The Boatist

Sailboat Ownership, Translation Work and Tales of Minor Adventure

Retire early, be passionate, don't worry, die poor

Wednesday, March 22, 2017

Bare Aluminum Mast

If you're bored reading yet another post about my mast-climbing heroics, just imagine how I feel. I'm the one doing the climbing, grunting and scraping! Funny thing is I like it.


Everybody is asking (telling) me, "Why don't you take the mast down, lay it on some sawhorses, use some power tools, get it over with and act like a normal person?" To which I reply (or think to myself), "If I were normal, I wouldn't own a sailboat." What am I supposed to do in my spare time, learn to play cards?

Besides, it's no big deal, another 50 or 60 hours dangling up there and I'll finish the job. I might even wax it in the end. If I were younger and keeping Jakatar for an extended period, after a good "up-and-down" sanding, I'd wet sand it every 3 years with penetrating oil and it would look flashier than a Los Vegas neon sign. 

I experimented using a 2000 watt heat gun and a scraper (Ryker's suggestion, the man knows everything, almost), and it worked really well. The mast barely warms up. The trick is to maintain the scraper's edge hot, you know, much like the hot knife and butter analogy. The heat gun is good for working at deck level, but higher up the mast swinging on the top-climber I'd surely burn my nose off sooner or later, and might even look better for it.


This is a semi-finished section. The yellow blotches are etch primer that need to be sanded with very fine sandpaper, maybe 400 grit. I tried a green SOS pad (basically a dish-washing pad) but it didn't do the trick, it didn't do anything. A light sanding (always in the up-down direction) will bring it to a nice homogeneous shine. The blotches that developed under the paint must also be eliminated if it's going to look respectable.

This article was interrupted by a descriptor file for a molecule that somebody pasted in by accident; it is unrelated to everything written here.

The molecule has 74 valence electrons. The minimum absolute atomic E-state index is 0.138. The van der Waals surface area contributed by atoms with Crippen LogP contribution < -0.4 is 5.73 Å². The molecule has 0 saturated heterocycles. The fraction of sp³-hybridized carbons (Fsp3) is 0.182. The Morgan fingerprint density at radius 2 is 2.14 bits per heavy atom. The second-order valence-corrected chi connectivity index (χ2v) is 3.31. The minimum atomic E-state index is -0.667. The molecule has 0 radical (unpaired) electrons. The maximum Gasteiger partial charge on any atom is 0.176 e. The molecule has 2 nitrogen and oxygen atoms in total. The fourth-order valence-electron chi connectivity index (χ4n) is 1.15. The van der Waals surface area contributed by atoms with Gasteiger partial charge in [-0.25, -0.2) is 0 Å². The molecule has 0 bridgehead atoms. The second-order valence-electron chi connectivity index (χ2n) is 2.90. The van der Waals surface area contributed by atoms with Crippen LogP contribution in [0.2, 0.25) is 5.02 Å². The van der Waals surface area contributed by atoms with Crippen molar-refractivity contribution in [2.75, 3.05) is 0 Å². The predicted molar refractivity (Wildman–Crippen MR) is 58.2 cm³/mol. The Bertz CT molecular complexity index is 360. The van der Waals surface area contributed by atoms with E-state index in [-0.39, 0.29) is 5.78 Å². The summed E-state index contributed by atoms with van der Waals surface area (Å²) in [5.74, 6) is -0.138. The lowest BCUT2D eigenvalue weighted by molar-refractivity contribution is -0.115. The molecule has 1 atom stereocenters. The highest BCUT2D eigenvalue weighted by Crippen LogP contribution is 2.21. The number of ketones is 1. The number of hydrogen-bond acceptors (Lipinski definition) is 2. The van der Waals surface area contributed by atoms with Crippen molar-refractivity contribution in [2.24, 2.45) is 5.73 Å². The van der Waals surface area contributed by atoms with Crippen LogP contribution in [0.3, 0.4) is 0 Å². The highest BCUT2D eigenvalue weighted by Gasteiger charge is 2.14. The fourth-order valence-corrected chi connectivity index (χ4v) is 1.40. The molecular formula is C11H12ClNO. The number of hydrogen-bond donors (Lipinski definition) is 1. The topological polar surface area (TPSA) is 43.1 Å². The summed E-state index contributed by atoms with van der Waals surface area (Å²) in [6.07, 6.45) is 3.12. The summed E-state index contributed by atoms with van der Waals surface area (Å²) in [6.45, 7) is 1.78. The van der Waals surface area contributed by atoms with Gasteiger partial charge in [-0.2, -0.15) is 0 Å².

Skeptics may point out that I'll be wearing  the mast away by sanding it. But, believe me, its a thick-walled heavy duty stick compared to the flimsy paper-thin masts on production boats. If I sand 500 grams or even 1 kg from the 50-foot mast, that means it will most likely last only 99.9 years instead of 100. And it must be good quality aluminum too because previously scraped spots basically stay the same over time, almost like the bare hull of an aluminum sailboat. If it doesn't corrode or go black, why paint it? I've never seen a painted Ovni sailboat or their owners fretting about it.


Look at that, from a short distance the bottom section, not yet finished, already looks like serious business. A real mast, a mast worthy of a tough blue-water sailboat.

How people can live fulfilling lives without a boat is beyond me...unless they just fell in love or some dang thing like that. But then again, anything that makes sense is beyond me anyway, so no hard feelings.

BREAKING NEWS
I've decided to buy another boat in the near future. A small production sailboat that will heel like mad with the wind in my teeth, a prayer in my pocket and just enough food and water to make it there, wherever that will be. I definitely don't want to die watching TV and eating croutons.


If I don't fall from the mast first, that is.

2 comments:

  1. Hey! I like croutons!
    One thing for sure is that you've taken good advantage of your TopClimber!
    Spending so many hours up there must be rather therapeutic. Better than your head stuck in a bilge.
    I like the mast, alot. It has "serious" written all over it.
    So what's with the new boat. Have you got it lined up yet??

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    Replies
    1. But you don't eat croutons while watching TV...you don't even have a TV!!!
      The new boat (as in about 17 years old) will likely be a Sun Fast 26. Hopefully a year from now when Jakatar's mast is totally scraped and the interior all "komacelled," and then I'll have two boats and surely go bust with a big smile!

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